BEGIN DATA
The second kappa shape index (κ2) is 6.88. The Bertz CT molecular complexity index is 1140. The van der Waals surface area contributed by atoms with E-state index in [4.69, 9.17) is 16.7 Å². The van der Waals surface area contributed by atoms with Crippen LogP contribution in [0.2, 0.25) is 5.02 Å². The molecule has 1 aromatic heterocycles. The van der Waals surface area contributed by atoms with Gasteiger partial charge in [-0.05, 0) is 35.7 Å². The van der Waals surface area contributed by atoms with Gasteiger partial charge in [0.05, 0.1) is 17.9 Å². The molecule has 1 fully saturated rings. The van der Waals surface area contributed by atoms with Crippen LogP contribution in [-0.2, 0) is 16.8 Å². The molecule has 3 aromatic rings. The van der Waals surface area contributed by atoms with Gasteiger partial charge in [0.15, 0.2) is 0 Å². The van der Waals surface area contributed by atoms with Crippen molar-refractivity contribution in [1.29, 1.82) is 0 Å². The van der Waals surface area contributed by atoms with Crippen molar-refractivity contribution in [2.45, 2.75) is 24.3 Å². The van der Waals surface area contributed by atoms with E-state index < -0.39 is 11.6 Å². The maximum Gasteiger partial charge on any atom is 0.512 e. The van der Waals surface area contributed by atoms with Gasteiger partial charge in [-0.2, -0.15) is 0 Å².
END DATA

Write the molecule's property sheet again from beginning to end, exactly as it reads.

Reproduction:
The second kappa shape index (κ2) is 6.88. The Bertz CT molecular complexity index is 1140. The van der Waals surface area contributed by atoms with E-state index in [4.69, 9.17) is 16.7 Å². The van der Waals surface area contributed by atoms with Crippen LogP contribution in [0.2, 0.25) is 5.02 Å². The molecule has 1 aromatic heterocycles. The van der Waals surface area contributed by atoms with Gasteiger partial charge in [-0.05, 0) is 35.7 Å². The van der Waals surface area contributed by atoms with Gasteiger partial charge in [0.05, 0.1) is 17.9 Å². The molecule has 1 fully saturated rings. The van der Waals surface area contributed by atoms with Crippen LogP contribution in [-0.2, 0) is 16.8 Å². The molecule has 3 aromatic rings. The van der Waals surface area contributed by atoms with Gasteiger partial charge in [0.15, 0.2) is 0 Å². The van der Waals surface area contributed by atoms with Crippen molar-refractivity contribution in [1.29, 1.82) is 0 Å². The van der Waals surface area contributed by atoms with Crippen molar-refractivity contribution in [2.45, 2.75) is 24.3 Å². The van der Waals surface area contributed by atoms with E-state index < -0.39 is 11.6 Å². The maximum Gasteiger partial charge on any atom is 0.512 e. The van der Waals surface area contributed by atoms with Gasteiger partial charge in [-0.2, -0.15) is 0 Å².